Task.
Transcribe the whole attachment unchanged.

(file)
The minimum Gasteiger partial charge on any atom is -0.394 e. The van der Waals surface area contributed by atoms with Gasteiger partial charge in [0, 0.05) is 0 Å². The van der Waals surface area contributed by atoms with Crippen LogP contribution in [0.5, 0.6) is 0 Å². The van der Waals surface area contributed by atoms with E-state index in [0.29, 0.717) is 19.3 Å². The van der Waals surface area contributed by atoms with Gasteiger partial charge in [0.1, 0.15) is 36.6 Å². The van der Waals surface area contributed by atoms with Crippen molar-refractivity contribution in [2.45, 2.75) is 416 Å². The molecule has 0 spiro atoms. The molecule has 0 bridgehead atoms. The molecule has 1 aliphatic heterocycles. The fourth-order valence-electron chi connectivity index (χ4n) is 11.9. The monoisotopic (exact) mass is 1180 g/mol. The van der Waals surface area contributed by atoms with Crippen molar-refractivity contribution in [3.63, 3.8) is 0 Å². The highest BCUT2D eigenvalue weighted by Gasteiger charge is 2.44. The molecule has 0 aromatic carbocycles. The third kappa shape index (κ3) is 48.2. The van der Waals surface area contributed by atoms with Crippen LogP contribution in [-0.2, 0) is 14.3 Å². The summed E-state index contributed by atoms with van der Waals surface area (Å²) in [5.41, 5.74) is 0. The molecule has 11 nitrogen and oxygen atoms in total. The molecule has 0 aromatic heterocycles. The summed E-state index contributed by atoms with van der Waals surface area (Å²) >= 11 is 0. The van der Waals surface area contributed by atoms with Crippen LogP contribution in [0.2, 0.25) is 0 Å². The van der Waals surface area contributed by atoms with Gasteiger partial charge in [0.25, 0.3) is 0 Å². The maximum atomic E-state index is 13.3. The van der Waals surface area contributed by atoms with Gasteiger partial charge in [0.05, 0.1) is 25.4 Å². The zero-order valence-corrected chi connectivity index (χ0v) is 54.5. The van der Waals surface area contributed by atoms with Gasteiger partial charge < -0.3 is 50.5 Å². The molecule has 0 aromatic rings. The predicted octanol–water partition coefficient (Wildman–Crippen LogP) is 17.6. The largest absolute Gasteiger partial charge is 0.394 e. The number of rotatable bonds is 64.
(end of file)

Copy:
The minimum Gasteiger partial charge on any atom is -0.394 e. The van der Waals surface area contributed by atoms with Gasteiger partial charge in [0, 0.05) is 0 Å². The van der Waals surface area contributed by atoms with Crippen LogP contribution in [0.5, 0.6) is 0 Å². The van der Waals surface area contributed by atoms with E-state index in [0.29, 0.717) is 19.3 Å². The van der Waals surface area contributed by atoms with Gasteiger partial charge in [0.1, 0.15) is 36.6 Å². The van der Waals surface area contributed by atoms with Crippen molar-refractivity contribution in [2.45, 2.75) is 416 Å². The molecule has 0 spiro atoms. The molecule has 0 bridgehead atoms. The molecule has 1 aliphatic heterocycles. The fourth-order valence-electron chi connectivity index (χ4n) is 11.9. The monoisotopic (exact) mass is 1180 g/mol. The van der Waals surface area contributed by atoms with Crippen molar-refractivity contribution in [3.63, 3.8) is 0 Å². The highest BCUT2D eigenvalue weighted by Gasteiger charge is 2.44. The molecule has 0 aromatic carbocycles. The third kappa shape index (κ3) is 48.2. The van der Waals surface area contributed by atoms with Crippen LogP contribution in [-0.2, 0) is 14.3 Å². The summed E-state index contributed by atoms with van der Waals surface area (Å²) in [5.41, 5.74) is 0. The molecule has 11 nitrogen and oxygen atoms in total. The molecule has 0 aromatic heterocycles. The summed E-state index contributed by atoms with van der Waals surface area (Å²) >= 11 is 0. The van der Waals surface area contributed by atoms with Crippen LogP contribution in [0.2, 0.25) is 0 Å². The van der Waals surface area contributed by atoms with Gasteiger partial charge in [0.25, 0.3) is 0 Å². The maximum atomic E-state index is 13.3. The van der Waals surface area contributed by atoms with Gasteiger partial charge in [0.05, 0.1) is 25.4 Å². The zero-order valence-corrected chi connectivity index (χ0v) is 54.5. The van der Waals surface area contributed by atoms with Gasteiger partial charge < -0.3 is 50.5 Å². The molecule has 0 aromatic rings. The predicted octanol–water partition coefficient (Wildman–Crippen LogP) is 17.6. The largest absolute Gasteiger partial charge is 0.394 e. The number of rotatable bonds is 64.